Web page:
- Bicalutamide contains a medicine called bicalutamide.
- Bicalutamide is available in the branded form called Casodex.
- This belongs to a group of medicines called ‘anti-androgens’.
- bicalutamide is used to treat prostate cancer.
Pharmacist - M.B.A. (Public Health) D.I.C.
Why have I been prescribed Bicalutamide?…
Why have I been prescribed Bicalutamide?
- Bicalutamide contains a medicine called bicalutamide. This belongs to a group of medicines called ‘anti-androgens’. Bicalutamide is used to treat prostate cancer.
How does it work?
- It works by blocking the effects of male hormones such as testosterone.
When and how do I take it?
Always take Bicalutamide exactly as your doctor has told you. You should check with your doctor or pharmacist if you are not sure.
- The usual dose for an adult is one tablet each day.
- Swallow the tablet whole with a drink of water.
- Try to take your tablet at the same time each day.
- Do not stop taking this medicine even if you feel well, unless your doctor tells you to.
What’s the dose?
The usual dose for an adult is one tablet each day.
Could it interact with other tablets?
Please tell your doctor or pharmacist if you are taking or have recently taken any other medicines. This includes medicines that you buy without a prescription and herbal
Do not take Casodex if you are already taking any of the following medicines:
- Cisapride (used for some types of indigestion).
- Certain anti-histamine medicines (terfenadine or astemizole).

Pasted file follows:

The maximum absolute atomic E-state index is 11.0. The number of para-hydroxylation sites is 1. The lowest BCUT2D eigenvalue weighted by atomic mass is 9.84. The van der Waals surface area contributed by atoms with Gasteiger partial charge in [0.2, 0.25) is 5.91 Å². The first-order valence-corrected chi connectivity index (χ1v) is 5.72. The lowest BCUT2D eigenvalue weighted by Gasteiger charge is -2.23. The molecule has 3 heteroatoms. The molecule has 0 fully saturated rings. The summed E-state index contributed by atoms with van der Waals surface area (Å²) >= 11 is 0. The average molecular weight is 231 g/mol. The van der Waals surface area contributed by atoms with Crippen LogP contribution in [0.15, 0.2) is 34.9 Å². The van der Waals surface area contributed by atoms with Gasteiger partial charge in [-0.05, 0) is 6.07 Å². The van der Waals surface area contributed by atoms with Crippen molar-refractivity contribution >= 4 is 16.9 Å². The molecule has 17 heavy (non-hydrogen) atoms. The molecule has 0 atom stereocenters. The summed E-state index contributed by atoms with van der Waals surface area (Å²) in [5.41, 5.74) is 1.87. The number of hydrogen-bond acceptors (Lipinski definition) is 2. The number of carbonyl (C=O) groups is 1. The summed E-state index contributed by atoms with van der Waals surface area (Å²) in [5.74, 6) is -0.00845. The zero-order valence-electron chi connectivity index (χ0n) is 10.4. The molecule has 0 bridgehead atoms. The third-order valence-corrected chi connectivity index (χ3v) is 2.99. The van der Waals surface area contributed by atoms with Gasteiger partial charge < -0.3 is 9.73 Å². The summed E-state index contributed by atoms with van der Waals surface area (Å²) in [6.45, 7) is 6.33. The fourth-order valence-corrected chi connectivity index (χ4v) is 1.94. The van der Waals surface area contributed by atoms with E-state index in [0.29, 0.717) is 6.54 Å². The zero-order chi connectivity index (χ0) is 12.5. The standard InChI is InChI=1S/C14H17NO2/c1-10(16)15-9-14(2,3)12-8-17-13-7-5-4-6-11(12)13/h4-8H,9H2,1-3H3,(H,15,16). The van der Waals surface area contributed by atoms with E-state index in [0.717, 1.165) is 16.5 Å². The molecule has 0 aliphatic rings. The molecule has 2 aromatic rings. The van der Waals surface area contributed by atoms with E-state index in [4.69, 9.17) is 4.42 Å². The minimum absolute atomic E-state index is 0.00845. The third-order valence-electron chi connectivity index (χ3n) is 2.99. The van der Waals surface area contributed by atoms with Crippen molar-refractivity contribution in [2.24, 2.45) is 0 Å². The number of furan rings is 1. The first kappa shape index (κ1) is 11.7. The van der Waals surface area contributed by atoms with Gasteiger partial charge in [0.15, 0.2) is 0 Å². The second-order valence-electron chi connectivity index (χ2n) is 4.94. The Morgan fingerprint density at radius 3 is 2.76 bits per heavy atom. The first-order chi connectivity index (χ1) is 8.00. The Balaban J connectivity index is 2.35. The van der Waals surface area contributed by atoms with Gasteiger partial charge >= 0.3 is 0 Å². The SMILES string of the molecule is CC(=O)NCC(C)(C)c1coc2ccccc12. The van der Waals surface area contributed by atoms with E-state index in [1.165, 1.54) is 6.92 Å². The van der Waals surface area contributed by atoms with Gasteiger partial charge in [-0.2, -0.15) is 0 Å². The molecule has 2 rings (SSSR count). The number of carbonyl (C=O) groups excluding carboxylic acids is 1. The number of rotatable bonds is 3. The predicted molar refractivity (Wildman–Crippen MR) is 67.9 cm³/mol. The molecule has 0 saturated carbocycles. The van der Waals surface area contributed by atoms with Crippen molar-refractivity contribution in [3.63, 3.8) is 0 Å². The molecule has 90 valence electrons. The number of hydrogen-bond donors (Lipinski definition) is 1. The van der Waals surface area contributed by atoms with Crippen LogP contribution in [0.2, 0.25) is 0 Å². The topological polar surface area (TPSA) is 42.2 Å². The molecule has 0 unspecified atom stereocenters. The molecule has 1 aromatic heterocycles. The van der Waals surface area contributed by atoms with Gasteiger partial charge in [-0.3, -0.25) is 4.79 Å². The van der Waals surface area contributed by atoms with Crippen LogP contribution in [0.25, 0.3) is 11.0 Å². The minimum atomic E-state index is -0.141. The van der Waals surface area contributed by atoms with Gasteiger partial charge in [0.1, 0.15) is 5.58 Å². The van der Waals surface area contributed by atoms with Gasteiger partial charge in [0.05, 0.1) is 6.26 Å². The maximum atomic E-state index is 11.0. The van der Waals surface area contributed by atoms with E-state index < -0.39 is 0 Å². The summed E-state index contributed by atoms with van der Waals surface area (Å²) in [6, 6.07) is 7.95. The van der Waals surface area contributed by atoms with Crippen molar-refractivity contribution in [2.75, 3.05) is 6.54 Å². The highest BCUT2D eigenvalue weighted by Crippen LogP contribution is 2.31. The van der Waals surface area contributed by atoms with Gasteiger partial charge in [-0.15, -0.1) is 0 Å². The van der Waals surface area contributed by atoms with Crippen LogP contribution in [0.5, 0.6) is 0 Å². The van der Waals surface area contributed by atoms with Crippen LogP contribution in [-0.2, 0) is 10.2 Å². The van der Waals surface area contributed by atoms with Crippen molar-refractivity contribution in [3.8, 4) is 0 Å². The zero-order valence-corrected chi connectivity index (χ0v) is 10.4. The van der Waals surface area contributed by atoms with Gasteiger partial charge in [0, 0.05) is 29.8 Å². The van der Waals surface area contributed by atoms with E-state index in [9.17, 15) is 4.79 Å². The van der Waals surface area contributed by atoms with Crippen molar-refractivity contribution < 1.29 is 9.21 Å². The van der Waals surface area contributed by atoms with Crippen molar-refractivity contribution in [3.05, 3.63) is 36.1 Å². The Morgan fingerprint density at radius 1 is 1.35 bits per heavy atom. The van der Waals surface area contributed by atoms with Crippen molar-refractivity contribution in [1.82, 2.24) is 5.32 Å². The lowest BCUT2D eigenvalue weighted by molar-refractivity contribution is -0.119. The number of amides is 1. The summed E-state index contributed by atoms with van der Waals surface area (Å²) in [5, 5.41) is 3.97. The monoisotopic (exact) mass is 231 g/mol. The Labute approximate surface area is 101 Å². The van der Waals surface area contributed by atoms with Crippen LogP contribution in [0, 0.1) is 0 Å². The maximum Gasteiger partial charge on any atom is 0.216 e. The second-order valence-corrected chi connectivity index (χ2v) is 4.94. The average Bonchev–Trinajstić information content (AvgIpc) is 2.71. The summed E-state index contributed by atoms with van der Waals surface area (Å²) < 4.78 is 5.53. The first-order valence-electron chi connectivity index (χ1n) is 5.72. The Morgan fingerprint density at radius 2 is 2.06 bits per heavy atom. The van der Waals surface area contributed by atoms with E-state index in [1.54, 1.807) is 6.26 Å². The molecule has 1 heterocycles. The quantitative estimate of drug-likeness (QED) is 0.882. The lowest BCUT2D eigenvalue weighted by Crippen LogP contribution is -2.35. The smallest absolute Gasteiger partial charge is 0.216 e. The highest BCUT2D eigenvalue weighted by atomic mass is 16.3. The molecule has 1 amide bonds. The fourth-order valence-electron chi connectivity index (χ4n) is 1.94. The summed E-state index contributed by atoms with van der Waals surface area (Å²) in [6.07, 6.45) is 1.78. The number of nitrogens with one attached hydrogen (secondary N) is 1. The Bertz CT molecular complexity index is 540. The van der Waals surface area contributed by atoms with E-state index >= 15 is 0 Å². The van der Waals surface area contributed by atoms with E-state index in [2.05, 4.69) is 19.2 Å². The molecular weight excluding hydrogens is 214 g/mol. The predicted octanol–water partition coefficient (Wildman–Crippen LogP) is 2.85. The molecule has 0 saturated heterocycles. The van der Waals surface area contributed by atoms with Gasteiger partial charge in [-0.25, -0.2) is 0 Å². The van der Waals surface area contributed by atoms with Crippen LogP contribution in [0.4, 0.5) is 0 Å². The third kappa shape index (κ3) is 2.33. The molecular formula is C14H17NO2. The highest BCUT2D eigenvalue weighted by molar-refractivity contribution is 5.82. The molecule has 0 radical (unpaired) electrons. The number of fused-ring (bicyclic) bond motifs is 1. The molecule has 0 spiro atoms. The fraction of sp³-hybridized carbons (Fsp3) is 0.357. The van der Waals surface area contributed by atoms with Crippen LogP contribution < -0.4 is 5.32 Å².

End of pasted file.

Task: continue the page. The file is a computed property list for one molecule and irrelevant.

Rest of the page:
Also, tell your doctor if you are taking any of the following medicines:
- Medicines taken by mouth to prevent blood clots (oral anti-coagulants).
- Ciclosporin (to suppress your immune system).
- Calcium channel blockers (to treat high blood pressure or some heart conditions).
Herbal supplements should be used with caution and only after informing your doctor first.
What are the possible risks or side-effects?
Like all medicines, Bicalutamide can cause side effects, although not everybody gets them.
These are uncommon (affect less than 1 in 100 people). The symptoms can include sudden onset of:
- Rash, itching or hives on the skin.
- Swelling of the face, lips, tongue, throat or other parts of the body.
- Shortness of breath, wheezing or trouble breathing.
If this happens to you, see a doctor straight away. Also tell your doctor straight away if you notice any of the following:
Very common (affects more than 1 in 10 people):
- Pain in your abdomen.
- Blood in your urine.
Common (affects less than 1 in 10 people):
- Yellowing of the skin or whites of your eyes (jaundice). These may be signs of liver problems or in rare cases (affects less than 1 in 1,000 people) liver failure.
Can I drink alcohol while taking it?
There are no known interactions between alcohol and Bicalutamide.
Always ask your doctor/pharmacist however as this may depend on what other tablets you are taking.
What if I’m pregnant/breastfeeding?
Bicalutamide cannot be taken by women.
If you have any more questions please ask your Pharmacist.
Remember to keep all medicines out of reach of children
Please Note: We have made every effort to ensure that the content of this information sheet is correct at time of publish, but remember that information about drugs may change. This sheet does not list all the uses and side-effects associated with this drug. For full details please see the drug information leaflet which comes with your medicine. Your doctor will assess your medical circumstances and draw your attention to any information or side-effects which may be relevant in your particular case.